If Jeanne Guion is right to name prayer as “the application of the heart to God,”1 perhaps education, in its purest form, can be a form of prayer. For education would seem most fundamentally to entail an ongoing alignment of one’s soul with truth, and there is no truth more fundamental than Christ, who is simultaneously Truth himself2 and the source of all that is true.3 In Christ, all things hold together,4 for “without him not one thing came into being.”5 As such, when we seek through education to align our souls with truth, we succeed only as much as we align our souls with Christ. We understand reality only insofar as we recognize it as that which Christ defines and sustains.
Thus, the way we turn our minds to truth in our education might properly correspond with the way we turn our hearts to God in prayer. When we pray, we seek to know God personally and thereby to place ourselves in proper relationship with him. We invite God to form us according to his likeness, trusting him to tend our souls with his goodness and grace, and we seek his ongoing revelation of wisdom and guidance. As God shows himself to us, he enables and equips us to live in alignment with himself.
Likewise, in our education, we submit our souls to the guidance and counsel of trustworthy shepherds. Provided our shepherds are themselves disciples of Truth, we may “[b]e imitators of [them], as [they are] of Christ.”6 Led by those who have learned to love God with their whole selves, we too come to learn more fully to know and love the God who made each of us in his own likeness for his glory.
Like prayer, then, education is an ongoing practice of drawing near to God, opening ourselves to him, and trusting him to open himself to us by his Spirit. As we continue exploring and discovering the world God made and loves, we may grow to wonder at the fullness of God’s glory, recognizing his goodness embedded in his creation. Difficult questions can be further opportunities to seek the Lord’s wisdom and counsel as he invites us to know him more.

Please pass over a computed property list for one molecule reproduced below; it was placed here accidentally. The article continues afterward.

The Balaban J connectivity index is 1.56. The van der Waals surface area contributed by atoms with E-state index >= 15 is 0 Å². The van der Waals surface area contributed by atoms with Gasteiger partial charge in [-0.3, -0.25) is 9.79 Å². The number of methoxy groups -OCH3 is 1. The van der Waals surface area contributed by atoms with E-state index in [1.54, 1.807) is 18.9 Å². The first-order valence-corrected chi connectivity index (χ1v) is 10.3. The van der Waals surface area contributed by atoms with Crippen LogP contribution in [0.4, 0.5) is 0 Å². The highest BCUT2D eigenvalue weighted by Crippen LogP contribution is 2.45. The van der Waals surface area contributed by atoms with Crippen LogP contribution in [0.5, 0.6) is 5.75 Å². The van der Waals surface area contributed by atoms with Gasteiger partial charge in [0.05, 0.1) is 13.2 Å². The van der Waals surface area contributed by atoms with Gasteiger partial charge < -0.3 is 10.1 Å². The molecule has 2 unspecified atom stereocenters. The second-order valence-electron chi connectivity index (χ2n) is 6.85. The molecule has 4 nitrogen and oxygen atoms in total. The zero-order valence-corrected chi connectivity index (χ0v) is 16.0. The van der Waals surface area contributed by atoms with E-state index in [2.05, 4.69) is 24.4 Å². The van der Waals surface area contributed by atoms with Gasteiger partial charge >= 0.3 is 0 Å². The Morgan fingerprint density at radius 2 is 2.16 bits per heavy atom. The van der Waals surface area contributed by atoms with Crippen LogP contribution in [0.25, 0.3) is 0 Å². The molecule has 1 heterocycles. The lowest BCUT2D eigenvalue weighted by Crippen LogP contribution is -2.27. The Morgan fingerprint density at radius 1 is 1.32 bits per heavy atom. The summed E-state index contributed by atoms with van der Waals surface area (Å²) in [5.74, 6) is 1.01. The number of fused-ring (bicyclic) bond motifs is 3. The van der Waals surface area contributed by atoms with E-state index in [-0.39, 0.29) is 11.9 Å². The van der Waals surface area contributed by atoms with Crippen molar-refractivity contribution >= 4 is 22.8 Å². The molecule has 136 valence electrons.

In applying our hearts to the Lord in prayer, we train ourselves to desire and pursue his truth. Through education, which provides opportunities to know God more truly through the things he has made, we make space to nourish our love of the Lord. When approached prayerfully, education can open us more completely to knowledge of God and relationship with him.
1 Jeanne Marie Bouvier de La Motte Guion, The Worship of God, in Spirit and in Truth; or, A Short and Easy Method of Prayer, Suited to Every Capacity; With Two Letters Upon the Same Subject (Bristol: W. Pine, 1775), 8.
2 John 14:6, NRSV
3 Augustine of Hippo, De Vera Religione, trans. Edmund Hill, in The Works of Saint Augustine: A Translation for the 21st Century, vol. 8, On Christian Belief, ed. Boniface Ramsey (New York: New City Press, 2005), 36.66.
4 Col. 1:17, NRSV
5 John 1:3, NRSV
6 1 Cor. 11:1, NRSV